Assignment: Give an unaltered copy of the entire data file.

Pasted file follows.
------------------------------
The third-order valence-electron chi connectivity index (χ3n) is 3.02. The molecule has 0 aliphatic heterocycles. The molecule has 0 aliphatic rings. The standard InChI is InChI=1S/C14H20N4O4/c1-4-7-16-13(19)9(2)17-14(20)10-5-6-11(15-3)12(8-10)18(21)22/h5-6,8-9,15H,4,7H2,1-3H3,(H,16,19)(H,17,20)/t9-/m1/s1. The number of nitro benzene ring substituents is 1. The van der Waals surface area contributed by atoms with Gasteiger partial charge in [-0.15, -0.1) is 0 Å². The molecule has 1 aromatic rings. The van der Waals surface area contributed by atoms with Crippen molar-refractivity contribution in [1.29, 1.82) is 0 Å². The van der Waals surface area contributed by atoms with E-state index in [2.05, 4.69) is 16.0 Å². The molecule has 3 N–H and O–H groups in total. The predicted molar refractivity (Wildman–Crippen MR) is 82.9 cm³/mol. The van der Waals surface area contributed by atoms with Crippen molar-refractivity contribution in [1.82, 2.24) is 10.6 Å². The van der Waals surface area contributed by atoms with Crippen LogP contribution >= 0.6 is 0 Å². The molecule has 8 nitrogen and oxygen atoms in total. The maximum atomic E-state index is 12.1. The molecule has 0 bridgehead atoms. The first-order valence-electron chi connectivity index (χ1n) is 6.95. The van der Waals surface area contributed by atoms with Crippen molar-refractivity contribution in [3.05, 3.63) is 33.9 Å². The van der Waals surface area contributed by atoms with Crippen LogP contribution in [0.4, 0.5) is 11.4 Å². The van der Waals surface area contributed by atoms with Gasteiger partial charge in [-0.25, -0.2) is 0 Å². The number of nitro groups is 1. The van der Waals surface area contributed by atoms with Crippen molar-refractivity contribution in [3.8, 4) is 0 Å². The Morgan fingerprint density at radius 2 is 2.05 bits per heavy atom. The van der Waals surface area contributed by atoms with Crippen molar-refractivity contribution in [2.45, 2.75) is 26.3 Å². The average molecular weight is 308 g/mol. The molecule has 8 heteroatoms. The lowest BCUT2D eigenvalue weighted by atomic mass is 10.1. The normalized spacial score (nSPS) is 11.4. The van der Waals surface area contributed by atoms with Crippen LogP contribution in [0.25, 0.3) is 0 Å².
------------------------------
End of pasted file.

The third-order valence-electron chi connectivity index (χ3n) is 3.02. The molecule has 0 aliphatic heterocycles. The molecule has 0 aliphatic rings. The standard InChI is InChI=1S/C14H20N4O4/c1-4-7-16-13(19)9(2)17-14(20)10-5-6-11(15-3)12(8-10)18(21)22/h5-6,8-9,15H,4,7H2,1-3H3,(H,16,19)(H,17,20)/t9-/m1/s1. The number of nitro benzene ring substituents is 1. The van der Waals surface area contributed by atoms with Gasteiger partial charge in [-0.15, -0.1) is 0 Å². The molecule has 1 aromatic rings. The van der Waals surface area contributed by atoms with Crippen molar-refractivity contribution in [1.29, 1.82) is 0 Å². The van der Waals surface area contributed by atoms with E-state index in [2.05, 4.69) is 16.0 Å². The molecule has 3 N–H and O–H groups in total. The predicted molar refractivity (Wildman–Crippen MR) is 82.9 cm³/mol. The van der Waals surface area contributed by atoms with Crippen molar-refractivity contribution in [1.82, 2.24) is 10.6 Å². The van der Waals surface area contributed by atoms with Crippen LogP contribution >= 0.6 is 0 Å². The molecule has 8 nitrogen and oxygen atoms in total. The maximum atomic E-state index is 12.1. The molecule has 0 bridgehead atoms. The first-order valence-electron chi connectivity index (χ1n) is 6.95. The van der Waals surface area contributed by atoms with Crippen molar-refractivity contribution in [3.05, 3.63) is 33.9 Å². The van der Waals surface area contributed by atoms with Crippen LogP contribution in [0.4, 0.5) is 11.4 Å². The van der Waals surface area contributed by atoms with Gasteiger partial charge in [-0.25, -0.2) is 0 Å². The number of nitro groups is 1. The van der Waals surface area contributed by atoms with Crippen molar-refractivity contribution in [3.8, 4) is 0 Å². The Morgan fingerprint density at radius 2 is 2.05 bits per heavy atom. The van der Waals surface area contributed by atoms with Crippen molar-refractivity contribution in [2.45, 2.75) is 26.3 Å². The average molecular weight is 308 g/mol. The molecule has 8 heteroatoms. The lowest BCUT2D eigenvalue weighted by atomic mass is 10.1. The normalized spacial score (nSPS) is 11.4. The van der Waals surface area contributed by atoms with Crippen LogP contribution in [0.25, 0.3) is 0 Å².